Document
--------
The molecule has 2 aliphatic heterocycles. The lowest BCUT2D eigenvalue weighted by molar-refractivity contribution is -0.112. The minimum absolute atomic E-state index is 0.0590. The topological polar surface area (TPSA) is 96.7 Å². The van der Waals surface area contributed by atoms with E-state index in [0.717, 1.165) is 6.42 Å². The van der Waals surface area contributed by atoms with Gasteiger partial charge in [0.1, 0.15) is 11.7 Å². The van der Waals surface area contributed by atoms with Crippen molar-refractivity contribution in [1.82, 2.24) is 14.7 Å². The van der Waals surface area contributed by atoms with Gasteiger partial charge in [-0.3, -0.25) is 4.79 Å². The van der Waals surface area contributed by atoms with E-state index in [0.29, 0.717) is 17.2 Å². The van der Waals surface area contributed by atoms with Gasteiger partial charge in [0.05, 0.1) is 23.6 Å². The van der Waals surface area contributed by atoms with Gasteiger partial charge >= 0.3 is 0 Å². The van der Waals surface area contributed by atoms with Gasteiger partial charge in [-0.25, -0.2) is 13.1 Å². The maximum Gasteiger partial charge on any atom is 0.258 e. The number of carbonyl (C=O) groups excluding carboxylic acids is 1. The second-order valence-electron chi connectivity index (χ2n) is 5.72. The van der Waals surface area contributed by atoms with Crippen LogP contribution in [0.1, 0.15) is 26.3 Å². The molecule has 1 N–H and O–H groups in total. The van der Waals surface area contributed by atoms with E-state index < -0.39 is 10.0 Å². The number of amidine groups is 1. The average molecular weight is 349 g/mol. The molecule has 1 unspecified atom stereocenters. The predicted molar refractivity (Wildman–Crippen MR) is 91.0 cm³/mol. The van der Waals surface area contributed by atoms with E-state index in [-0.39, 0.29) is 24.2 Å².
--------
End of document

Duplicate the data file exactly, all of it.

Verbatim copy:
The molecule has 2 aliphatic heterocycles. The lowest BCUT2D eigenvalue weighted by molar-refractivity contribution is -0.112. The minimum absolute atomic E-state index is 0.0590. The topological polar surface area (TPSA) is 96.7 Å². The van der Waals surface area contributed by atoms with E-state index in [0.717, 1.165) is 6.42 Å². The van der Waals surface area contributed by atoms with Gasteiger partial charge in [0.1, 0.15) is 11.7 Å². The van der Waals surface area contributed by atoms with Crippen molar-refractivity contribution in [1.82, 2.24) is 14.7 Å². The van der Waals surface area contributed by atoms with Gasteiger partial charge in [-0.3, -0.25) is 4.79 Å². The van der Waals surface area contributed by atoms with E-state index in [0.29, 0.717) is 17.2 Å². The van der Waals surface area contributed by atoms with Gasteiger partial charge in [0.05, 0.1) is 23.6 Å². The van der Waals surface area contributed by atoms with Gasteiger partial charge >= 0.3 is 0 Å². The van der Waals surface area contributed by atoms with Gasteiger partial charge in [-0.25, -0.2) is 13.1 Å². The maximum Gasteiger partial charge on any atom is 0.258 e. The number of carbonyl (C=O) groups excluding carboxylic acids is 1. The second-order valence-electron chi connectivity index (χ2n) is 5.72. The van der Waals surface area contributed by atoms with Crippen LogP contribution in [0.1, 0.15) is 26.3 Å². The molecule has 1 N–H and O–H groups in total. The van der Waals surface area contributed by atoms with E-state index < -0.39 is 10.0 Å². The number of amidine groups is 1. The average molecular weight is 349 g/mol. The molecule has 1 unspecified atom stereocenters. The predicted molar refractivity (Wildman–Crippen MR) is 91.0 cm³/mol. The van der Waals surface area contributed by atoms with E-state index in [-0.39, 0.29) is 24.2 Å².